Let me warn you, i am no engineer, just a warehouse manager. I threw these together before I left today. It could be start.
Photo 1 shows a view of the catch fence from the top, looking straight down. Notice the main posts are set away from the wall, maybe 6 feet or so. Attached to the posts are 4-7 beams that are curved to reduce the angle of impact. They are attached to the main posts by an extremely powerful spring hinge type thing. On the end of the beams, we will call them absorption beams, is the steel netting, pretty much just like what we have now. Its not what does the damage.
Photo 2 shows the fence from the side. You can see how the absorption beams are spaced. This will allow them to "wrap" around the car that is penetrating the netting. The idea here is to have the absorption beams pushing the car away from the main posts and back on to the track.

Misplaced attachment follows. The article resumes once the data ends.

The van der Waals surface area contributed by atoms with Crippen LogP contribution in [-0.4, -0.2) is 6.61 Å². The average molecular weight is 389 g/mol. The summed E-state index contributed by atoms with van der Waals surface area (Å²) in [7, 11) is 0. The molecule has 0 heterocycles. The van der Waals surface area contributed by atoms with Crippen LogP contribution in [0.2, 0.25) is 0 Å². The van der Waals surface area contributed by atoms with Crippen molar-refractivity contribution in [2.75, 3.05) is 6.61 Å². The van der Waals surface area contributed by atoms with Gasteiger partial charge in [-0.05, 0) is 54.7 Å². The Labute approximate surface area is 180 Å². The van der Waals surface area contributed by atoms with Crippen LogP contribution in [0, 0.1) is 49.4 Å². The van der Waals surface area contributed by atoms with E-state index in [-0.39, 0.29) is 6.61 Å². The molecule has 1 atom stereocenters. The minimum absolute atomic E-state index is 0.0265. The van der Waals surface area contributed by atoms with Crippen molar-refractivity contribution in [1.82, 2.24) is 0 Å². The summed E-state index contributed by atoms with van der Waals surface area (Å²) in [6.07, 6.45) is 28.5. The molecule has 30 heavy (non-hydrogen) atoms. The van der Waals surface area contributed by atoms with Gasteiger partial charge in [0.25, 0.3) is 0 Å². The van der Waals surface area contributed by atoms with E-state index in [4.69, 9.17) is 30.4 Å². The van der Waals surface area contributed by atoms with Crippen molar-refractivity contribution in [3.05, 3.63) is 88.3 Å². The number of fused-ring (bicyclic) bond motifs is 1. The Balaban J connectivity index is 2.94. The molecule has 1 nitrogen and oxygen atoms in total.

Photo 3 shows another top view with the fence in action. We will look at Conway's accident at indy. He went airborne and directly hit a main post which ripped the car in half, and broke his back. With this new fence, he would first have made contact with the netting and as he continued
to penetrate the absorption beams would be "springing" and rotating against his car keeping it away from the main posts. The idea here is that he would just "slide" against the netting and return to the track with considerably less damage and certainly not an have an impact that would break his back.
Tracks could use the steel netting they already have and just move the fence posts back away from the wall a few feet. Most tracks have plenty of room between the wall the the grandstands, especially on the newer cookie cutter tracks.